I decided to resurrect a post about cyber warfare. This is in light of recent news about Russian hacking of critical infrastructure systems for nuclear power plants, power grids, water facilities, and waste systems,

Cyber warfare is a serious issue and security vulnerabilities have heightened since this original blog was posted. In the last months we have seen the Meltdown and Spectre hardware hacks and an expanding range of malware exposures on legacy WS2003 systems. It now appears that Russian hackers have virtual control over important infrastructure systems. They mean us harm – not only to infrastructure systems, but to any vulnerable systems that Western democracies may depend upon.

It’s time to close some of these security exposures by moving legacy applications to modern, more secure operating systems and hardware. Procrastination is no longer an acceptable plan.

We are experiencing cyber-warfare

By “we”, I mean Western democracies, the modern Western style of business and capitalism, and our way of life.

The hyperbole may seem overdone, but WannaCry, Petya, and Russians hacking for fun and chaos are serious matters. Intended targets are Ukraine or US elections and recently, Western critical infrastructure and government systems.

Thanks to complacency, inertia, and resistance to change, the West has left itself vulnerable. Russian and North Korean cyber attacks are not going to stop or slow down. Malware and phishing are also becoming more sophisticated. The recent Google Chrome Upgrade scam, widely distributed through Yahoo and other trusted sites, is just the tip of the iceberg and exploits people’s fear of malware exposure.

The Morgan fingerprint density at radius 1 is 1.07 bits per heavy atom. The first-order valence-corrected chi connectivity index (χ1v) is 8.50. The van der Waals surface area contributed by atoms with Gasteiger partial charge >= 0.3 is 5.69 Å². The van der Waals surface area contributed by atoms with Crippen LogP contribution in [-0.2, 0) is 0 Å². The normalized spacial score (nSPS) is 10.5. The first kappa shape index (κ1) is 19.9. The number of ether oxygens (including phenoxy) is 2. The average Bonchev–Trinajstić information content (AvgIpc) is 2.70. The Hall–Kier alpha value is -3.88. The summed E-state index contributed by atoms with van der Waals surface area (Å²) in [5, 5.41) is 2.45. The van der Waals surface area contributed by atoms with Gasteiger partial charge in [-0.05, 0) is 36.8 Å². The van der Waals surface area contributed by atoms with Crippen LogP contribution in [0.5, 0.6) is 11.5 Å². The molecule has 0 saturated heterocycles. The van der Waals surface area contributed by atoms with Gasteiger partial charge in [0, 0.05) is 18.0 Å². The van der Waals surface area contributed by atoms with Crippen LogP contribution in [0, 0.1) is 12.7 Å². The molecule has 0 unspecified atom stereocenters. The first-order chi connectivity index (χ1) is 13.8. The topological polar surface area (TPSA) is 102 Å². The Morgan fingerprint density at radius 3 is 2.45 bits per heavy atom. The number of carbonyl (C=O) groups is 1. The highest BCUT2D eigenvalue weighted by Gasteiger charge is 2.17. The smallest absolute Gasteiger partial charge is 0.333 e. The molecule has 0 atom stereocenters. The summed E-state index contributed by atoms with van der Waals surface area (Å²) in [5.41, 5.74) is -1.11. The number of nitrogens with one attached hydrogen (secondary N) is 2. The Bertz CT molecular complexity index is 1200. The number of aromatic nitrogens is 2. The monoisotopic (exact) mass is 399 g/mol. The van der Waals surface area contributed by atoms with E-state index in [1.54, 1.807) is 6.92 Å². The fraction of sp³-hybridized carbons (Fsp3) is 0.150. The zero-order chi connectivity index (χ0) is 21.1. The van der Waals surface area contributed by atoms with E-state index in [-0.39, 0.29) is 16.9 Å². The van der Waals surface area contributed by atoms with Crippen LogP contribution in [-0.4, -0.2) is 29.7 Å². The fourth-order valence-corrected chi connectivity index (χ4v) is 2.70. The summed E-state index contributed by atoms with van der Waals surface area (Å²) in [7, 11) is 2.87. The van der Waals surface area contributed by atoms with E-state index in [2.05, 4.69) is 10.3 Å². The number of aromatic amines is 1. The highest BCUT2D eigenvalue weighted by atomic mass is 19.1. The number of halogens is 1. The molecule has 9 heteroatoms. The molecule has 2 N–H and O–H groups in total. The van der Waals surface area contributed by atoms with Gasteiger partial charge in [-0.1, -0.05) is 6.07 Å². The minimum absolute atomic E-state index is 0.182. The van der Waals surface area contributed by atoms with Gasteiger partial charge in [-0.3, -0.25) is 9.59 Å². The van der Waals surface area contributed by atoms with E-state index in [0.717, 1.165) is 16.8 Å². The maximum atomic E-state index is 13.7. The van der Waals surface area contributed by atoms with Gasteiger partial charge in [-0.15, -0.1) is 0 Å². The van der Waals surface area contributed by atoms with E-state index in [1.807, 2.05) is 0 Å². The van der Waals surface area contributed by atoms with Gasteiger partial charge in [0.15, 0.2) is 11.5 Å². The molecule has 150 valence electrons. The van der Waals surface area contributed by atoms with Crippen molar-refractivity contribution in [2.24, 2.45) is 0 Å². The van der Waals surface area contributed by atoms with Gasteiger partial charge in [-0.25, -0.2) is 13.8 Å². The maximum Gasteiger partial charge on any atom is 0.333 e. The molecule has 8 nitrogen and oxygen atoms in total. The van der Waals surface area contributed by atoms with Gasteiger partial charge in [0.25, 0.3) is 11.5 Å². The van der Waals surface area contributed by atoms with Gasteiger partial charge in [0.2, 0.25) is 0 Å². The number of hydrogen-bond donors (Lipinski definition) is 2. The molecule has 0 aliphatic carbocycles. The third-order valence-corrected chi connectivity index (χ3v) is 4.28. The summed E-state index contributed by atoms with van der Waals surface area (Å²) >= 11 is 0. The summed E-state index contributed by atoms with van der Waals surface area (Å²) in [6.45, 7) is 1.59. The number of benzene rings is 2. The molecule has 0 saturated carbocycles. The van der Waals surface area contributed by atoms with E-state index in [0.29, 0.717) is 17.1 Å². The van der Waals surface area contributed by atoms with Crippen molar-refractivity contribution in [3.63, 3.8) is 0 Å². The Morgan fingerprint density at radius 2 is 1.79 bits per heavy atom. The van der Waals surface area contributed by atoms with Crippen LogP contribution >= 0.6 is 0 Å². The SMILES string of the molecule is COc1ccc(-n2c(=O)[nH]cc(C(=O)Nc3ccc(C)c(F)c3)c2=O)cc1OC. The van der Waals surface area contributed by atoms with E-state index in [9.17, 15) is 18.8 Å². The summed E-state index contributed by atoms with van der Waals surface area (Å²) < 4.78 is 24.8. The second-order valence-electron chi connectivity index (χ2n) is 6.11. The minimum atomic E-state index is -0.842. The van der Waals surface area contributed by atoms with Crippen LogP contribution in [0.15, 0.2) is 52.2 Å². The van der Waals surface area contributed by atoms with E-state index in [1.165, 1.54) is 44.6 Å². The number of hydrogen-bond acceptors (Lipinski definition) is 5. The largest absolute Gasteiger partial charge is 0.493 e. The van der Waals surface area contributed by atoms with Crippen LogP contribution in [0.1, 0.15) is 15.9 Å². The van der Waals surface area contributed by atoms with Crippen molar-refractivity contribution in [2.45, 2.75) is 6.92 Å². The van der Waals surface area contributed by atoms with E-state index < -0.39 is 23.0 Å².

Beyond a doubt, business and government will be disrupted by cyber warfare. We will feel the disruption daily, well beyond the realms of shipping, transportation, pharmaceuticals, and hospitals. We can now add the power grid, water and waste systems to that list.

What needs to be done about cyber-warfare

Organizations need to stop procrastinating. Collectively, we need to invest in, modernize, and protect our software infrastructures – not just once like in the case of Y2K, but continuously. It’s unacceptable that major military, government, and business infrastructures continue to rely on easily compromised computer infrastructure running Microsoft Windows XP, Windows Server 2000, and the soon to be obsolete Windows Server 2003. Methods to hack and compromise these older systems are well documented and widely distributed through the internet, social media, and hacking forums (thanks, WikiLeaks).

When it comes to updating and protecting the software stack, there isn’t just one panacea approach. VirtaMove’s business is automated software modernization. Having completed thousands of upgrades for hundreds of organizations, we know that our approach to software stack upgrading is a lot better than doing nothing.

Monitoring applications helps

Monitoring the usage of your current servers and applications can provide critical insights. Monitoring reveals your application dependencies, providing both detailed and overall information. For example, which applications are being used and to what extent, the storage, memory and processing capacity you require and when you require it. It also helps capture detailed application dependencies on software libraries, drivers, databases, and other stack components.